Problems in Computational Geometry
 Packing and Covering
, 1974
"...  reproduced, stored In a retrieval system, or transmlt'ted, In any form or by any means, electronic, mechanical, photocopying, or otherwise, without the prior written permission of the author. ..."
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Cited by 454 (2 self)
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 reproduced, stored In a retrieval system, or transmlt'ted, In any form or by any means, electronic, mechanical, photocopying, or otherwise, without the prior written permission of the author.
Data Structures and Algorithms for Nearest Neighbor Search in General Metric Spaces
, 1993
"... We consider the computational problem of finding nearest neighbors in general metric spaces. Of particular interest are spaces that may not be conveniently embedded or approximated in Euclidian space, or where the dimensionality of a Euclidian representation is very high. Also relevant are highdim ..."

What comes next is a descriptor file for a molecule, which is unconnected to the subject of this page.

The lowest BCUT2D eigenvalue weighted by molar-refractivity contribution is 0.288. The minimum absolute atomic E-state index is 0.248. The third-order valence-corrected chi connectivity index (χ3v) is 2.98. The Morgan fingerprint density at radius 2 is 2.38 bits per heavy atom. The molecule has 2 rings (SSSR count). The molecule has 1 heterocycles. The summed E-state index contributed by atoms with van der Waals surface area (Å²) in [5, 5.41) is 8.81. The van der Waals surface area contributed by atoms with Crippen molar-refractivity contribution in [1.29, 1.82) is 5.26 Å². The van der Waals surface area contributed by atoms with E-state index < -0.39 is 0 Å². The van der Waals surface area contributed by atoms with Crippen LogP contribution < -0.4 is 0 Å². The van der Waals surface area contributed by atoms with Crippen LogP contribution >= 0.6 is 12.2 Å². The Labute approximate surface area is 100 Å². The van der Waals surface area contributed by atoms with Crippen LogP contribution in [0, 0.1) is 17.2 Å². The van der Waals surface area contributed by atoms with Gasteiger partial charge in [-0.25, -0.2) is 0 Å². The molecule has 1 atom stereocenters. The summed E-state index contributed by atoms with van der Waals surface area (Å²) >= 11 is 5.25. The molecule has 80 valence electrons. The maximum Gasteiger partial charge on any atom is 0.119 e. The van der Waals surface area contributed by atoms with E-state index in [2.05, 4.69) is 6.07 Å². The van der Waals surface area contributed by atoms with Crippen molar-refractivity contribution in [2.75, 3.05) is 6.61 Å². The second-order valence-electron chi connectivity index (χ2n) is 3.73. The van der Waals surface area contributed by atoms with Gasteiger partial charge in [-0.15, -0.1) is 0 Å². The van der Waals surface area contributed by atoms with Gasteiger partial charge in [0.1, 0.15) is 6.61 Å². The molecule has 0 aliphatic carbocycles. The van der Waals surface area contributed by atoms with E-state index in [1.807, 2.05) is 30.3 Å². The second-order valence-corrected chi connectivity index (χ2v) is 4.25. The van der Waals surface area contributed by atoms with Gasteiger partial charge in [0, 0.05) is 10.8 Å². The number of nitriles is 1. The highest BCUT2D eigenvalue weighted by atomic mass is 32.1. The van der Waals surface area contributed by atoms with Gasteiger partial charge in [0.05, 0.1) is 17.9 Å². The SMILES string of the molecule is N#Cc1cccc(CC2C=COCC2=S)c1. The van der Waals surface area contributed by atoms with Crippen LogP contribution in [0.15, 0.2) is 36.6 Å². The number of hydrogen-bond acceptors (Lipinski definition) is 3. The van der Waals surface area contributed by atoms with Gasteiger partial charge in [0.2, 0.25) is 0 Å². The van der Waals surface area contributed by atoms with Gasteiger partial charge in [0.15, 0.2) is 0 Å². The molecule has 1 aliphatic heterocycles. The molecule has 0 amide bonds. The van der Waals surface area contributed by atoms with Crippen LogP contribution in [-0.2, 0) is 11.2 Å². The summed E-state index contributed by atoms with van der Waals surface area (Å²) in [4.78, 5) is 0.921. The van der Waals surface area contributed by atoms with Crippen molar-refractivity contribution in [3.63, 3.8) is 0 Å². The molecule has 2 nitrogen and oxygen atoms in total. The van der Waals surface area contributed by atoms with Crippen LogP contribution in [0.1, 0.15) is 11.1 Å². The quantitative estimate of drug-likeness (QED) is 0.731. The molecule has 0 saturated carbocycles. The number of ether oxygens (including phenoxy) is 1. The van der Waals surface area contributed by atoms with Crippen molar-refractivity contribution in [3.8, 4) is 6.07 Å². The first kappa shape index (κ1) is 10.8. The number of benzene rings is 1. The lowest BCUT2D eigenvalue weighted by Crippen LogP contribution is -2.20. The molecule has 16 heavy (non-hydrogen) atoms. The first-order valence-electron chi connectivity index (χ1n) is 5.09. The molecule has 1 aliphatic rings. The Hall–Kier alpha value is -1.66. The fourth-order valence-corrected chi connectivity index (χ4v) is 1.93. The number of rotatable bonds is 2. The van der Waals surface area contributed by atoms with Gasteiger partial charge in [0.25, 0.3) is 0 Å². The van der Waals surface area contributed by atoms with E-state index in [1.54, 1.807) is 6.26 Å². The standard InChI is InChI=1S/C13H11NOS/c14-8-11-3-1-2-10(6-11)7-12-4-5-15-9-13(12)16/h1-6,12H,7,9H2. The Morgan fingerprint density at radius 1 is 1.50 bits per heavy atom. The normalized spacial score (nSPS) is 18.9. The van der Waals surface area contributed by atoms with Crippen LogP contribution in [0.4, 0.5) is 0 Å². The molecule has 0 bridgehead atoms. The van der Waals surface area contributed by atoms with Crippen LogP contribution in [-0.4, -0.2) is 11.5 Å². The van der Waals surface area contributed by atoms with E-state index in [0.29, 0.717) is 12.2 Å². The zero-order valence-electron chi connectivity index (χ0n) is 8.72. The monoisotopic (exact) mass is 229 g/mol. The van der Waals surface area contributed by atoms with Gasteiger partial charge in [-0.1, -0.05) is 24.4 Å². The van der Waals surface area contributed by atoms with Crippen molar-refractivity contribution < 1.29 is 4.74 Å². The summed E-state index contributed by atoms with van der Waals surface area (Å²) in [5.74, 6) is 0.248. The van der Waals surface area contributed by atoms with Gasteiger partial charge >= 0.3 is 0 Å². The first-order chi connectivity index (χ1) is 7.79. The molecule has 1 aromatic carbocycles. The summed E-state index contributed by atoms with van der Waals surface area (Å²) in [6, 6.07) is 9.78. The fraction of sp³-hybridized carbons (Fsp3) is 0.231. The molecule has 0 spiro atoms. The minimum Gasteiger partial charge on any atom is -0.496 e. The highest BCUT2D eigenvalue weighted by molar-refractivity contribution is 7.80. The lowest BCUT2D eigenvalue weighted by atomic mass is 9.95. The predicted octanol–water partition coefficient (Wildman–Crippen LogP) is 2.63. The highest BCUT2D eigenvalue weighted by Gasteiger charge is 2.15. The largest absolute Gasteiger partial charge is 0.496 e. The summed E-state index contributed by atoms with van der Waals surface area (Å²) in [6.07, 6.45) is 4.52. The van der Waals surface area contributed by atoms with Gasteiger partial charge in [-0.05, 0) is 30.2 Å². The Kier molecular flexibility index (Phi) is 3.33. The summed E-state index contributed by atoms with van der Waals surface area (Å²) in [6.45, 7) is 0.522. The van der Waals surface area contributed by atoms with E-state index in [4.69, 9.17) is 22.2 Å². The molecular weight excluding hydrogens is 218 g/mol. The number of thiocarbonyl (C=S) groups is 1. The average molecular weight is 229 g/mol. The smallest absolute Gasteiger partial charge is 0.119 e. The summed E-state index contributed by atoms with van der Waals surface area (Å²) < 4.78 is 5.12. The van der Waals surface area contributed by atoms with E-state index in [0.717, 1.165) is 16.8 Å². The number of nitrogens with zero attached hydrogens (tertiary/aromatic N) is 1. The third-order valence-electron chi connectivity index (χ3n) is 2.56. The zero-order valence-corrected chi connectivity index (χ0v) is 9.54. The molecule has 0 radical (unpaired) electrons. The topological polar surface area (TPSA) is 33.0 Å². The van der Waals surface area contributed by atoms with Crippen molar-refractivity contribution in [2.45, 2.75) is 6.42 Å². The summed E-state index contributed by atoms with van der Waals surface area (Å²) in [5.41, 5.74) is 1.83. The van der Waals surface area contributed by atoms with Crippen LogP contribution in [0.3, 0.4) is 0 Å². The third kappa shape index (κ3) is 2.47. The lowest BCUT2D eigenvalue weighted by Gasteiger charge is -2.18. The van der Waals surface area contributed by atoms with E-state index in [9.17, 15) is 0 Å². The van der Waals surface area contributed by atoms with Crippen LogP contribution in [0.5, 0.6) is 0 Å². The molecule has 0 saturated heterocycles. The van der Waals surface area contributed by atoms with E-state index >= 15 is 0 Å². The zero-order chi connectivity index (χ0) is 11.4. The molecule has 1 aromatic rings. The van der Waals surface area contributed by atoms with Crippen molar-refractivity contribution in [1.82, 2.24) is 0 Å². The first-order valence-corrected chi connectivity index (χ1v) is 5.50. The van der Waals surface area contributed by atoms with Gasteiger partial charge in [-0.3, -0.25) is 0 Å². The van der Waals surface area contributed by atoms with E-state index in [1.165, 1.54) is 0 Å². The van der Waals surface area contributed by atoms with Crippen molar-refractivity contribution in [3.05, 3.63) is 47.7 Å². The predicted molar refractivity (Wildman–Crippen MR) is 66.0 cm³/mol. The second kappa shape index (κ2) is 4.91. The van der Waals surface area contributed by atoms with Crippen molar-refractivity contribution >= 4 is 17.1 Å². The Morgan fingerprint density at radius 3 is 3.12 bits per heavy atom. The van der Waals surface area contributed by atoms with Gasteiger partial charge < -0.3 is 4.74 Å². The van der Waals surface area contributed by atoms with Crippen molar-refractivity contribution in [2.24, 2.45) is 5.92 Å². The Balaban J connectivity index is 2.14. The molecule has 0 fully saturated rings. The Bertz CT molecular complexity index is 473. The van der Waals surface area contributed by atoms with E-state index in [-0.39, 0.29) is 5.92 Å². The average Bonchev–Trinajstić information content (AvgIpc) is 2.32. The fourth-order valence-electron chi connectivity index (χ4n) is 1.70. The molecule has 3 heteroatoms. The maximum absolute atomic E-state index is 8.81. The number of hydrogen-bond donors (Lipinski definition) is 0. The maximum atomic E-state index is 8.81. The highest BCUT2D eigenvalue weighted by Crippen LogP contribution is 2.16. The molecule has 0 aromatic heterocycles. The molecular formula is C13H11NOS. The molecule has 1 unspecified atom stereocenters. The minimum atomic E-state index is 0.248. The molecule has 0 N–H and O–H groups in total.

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Cited by 278 (4 self)
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We consider the computational problem of finding nearest neighbors in general metric spaces. Of particular interest are spaces that may not be conveniently embedded or approximated in Euclidian space, or where the dimensionality of a Euclidian representation is very high. Also relevant are highdimensional Euclidian settings in which the distribution of data is in some sense of lower dimension and embedded in the space. The vptree (vantage point tree) is introduced in several forms, together with associated algorithms, as an improved method for these difficult search problems. Tree construction executes in O(n log(n)) time, and search is under certain circumstances and in the limit, O(log(n)) expected time. The theoretical basis for this approach is developed and the results of several experiments are reported. In Euclidian cases, kdtree performance is compared.
The TVtree  an index structure for highdimensional data
 VLDB Journal
, 1994